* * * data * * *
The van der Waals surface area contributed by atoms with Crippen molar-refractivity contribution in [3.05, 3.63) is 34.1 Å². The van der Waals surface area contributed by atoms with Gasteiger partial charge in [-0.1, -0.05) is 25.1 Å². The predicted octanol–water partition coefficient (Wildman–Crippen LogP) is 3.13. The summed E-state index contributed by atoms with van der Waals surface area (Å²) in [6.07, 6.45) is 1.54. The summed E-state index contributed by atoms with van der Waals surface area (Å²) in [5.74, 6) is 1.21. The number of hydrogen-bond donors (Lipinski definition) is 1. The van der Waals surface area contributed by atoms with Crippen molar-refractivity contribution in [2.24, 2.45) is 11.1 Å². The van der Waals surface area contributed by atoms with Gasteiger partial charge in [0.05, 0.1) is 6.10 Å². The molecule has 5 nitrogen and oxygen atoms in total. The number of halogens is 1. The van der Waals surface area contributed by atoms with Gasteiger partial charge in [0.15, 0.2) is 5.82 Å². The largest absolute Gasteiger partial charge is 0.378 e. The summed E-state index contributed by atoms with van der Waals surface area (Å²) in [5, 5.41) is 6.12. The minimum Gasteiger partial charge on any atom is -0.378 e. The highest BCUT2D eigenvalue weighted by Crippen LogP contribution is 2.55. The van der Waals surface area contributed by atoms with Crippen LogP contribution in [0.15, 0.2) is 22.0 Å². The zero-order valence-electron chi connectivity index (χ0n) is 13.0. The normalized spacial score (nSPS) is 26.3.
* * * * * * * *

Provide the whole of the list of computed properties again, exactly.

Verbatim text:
The van der Waals surface area contributed by atoms with Crippen molar-refractivity contribution in [3.05, 3.63) is 34.1 Å². The van der Waals surface area contributed by atoms with Gasteiger partial charge in [-0.1, -0.05) is 25.1 Å². The predicted octanol–water partition coefficient (Wildman–Crippen LogP) is 3.13. The summed E-state index contributed by atoms with van der Waals surface area (Å²) in [6.07, 6.45) is 1.54. The summed E-state index contributed by atoms with van der Waals surface area (Å²) in [5.74, 6) is 1.21. The number of hydrogen-bond donors (Lipinski definition) is 1. The van der Waals surface area contributed by atoms with Crippen molar-refractivity contribution in [2.24, 2.45) is 11.1 Å². The van der Waals surface area contributed by atoms with Gasteiger partial charge in [0.05, 0.1) is 6.10 Å². The molecule has 5 nitrogen and oxygen atoms in total. The number of halogens is 1. The van der Waals surface area contributed by atoms with Gasteiger partial charge in [0.15, 0.2) is 5.82 Å². The largest absolute Gasteiger partial charge is 0.378 e. The summed E-state index contributed by atoms with van der Waals surface area (Å²) in [5, 5.41) is 6.12. The minimum Gasteiger partial charge on any atom is -0.378 e. The highest BCUT2D eigenvalue weighted by Crippen LogP contribution is 2.55. The van der Waals surface area contributed by atoms with Crippen LogP contribution in [0.15, 0.2) is 22.0 Å². The zero-order valence-electron chi connectivity index (χ0n) is 13.0. The normalized spacial score (nSPS) is 26.3.